To some, it might be another sign of an evil corporation turning over a new leaf. To others, it could be a plot to undermine its enemies. Both sides would probably agree it's another cold day in hell. Microsoft has just revealed its plans to brings its SQL Server database software to Linux. Although not exactly its first Linux software, SQL Server is the most significant one so far. The irony of the situation is that, at least in Microsoft's past, the company looked down upon Linux, and open source in general, going as far as calling the OS a cancer.
Granted, those statements were made by then CEO Steve Ballmer, popular for his "outbursts". The cancer statement stemmed from the largely "copyleft" license that the Linux kernel uses, which, in most cases, requires other parts of the platform to be open source as well.
Since then, and especially under Satya Nadella's stewardship, Microsoft has taken a less antagonistic stance, going as far as publicly proclaiming their love for open source. Then in April last year, Microsoft made hell freeze over the first time by announcing Visual Studio Code, a version of its IDE available for Linux and perhaps the first software Microsoft has made that specifically targeted that OS. (You could argue that Microsoft's Android apps are technically Linux-based as well, but that might be stretching things too much).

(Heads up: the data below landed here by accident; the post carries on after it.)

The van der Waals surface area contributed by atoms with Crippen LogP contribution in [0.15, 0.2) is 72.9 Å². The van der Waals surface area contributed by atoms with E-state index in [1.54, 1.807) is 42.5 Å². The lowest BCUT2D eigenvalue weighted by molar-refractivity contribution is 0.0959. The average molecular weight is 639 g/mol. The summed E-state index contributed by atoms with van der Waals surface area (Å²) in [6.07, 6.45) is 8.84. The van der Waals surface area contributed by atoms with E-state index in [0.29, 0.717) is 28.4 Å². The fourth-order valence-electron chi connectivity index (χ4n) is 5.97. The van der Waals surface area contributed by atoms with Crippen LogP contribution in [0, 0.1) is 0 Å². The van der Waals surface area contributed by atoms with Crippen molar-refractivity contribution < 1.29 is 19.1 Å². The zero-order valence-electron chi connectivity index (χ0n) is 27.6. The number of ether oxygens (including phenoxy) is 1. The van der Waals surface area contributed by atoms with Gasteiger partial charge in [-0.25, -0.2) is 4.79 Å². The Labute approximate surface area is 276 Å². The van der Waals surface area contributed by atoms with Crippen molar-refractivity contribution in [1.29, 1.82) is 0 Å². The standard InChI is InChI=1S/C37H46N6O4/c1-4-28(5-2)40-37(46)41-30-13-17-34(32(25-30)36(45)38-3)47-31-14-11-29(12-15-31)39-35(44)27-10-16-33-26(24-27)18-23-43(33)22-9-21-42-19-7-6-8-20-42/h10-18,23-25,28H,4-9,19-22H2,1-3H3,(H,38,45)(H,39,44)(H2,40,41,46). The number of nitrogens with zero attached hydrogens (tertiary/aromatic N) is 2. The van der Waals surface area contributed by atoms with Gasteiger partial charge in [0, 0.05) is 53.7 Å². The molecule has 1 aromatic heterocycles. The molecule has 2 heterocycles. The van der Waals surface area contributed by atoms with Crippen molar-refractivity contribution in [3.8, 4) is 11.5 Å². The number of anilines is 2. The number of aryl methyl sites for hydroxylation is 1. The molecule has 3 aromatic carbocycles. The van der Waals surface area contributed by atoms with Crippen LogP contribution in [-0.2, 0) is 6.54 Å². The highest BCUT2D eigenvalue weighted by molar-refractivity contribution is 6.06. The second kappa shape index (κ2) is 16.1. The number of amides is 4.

A fully-featured Linux version of SQL Server, however, is an epic jump in terms of embracing a former enemy. Together with MySQL and PostgreSQL, Microsoft's SQL Server is one of the most used relational database software in the world. Bringing its key advantages to Linux definitely opens up a whole new world for web and server administrators. Linux companies Red Hat and Canonical of Ubuntu fame were quick to applaud the move.
Once the shock has subsided, however, one can probably see the deeper meaning behind Microsoft's strategy. Like its "Windows as a Service" slogan, Microsoft is practically de-emphasizing the operating system in its product portfolio. Making its services and apps available on platforms aside from Windows (and Mac to some extent) ensures that Microsoft will always have a presence, regardless of which operating systems become the next fad.
Just to be clear, though, Microsoft isn't making SQL Server open source, which isn't going to sit well with many open source advocates on Linux anyway. Also, the target is around mid-2017, so changes, including cancellation, can still happen.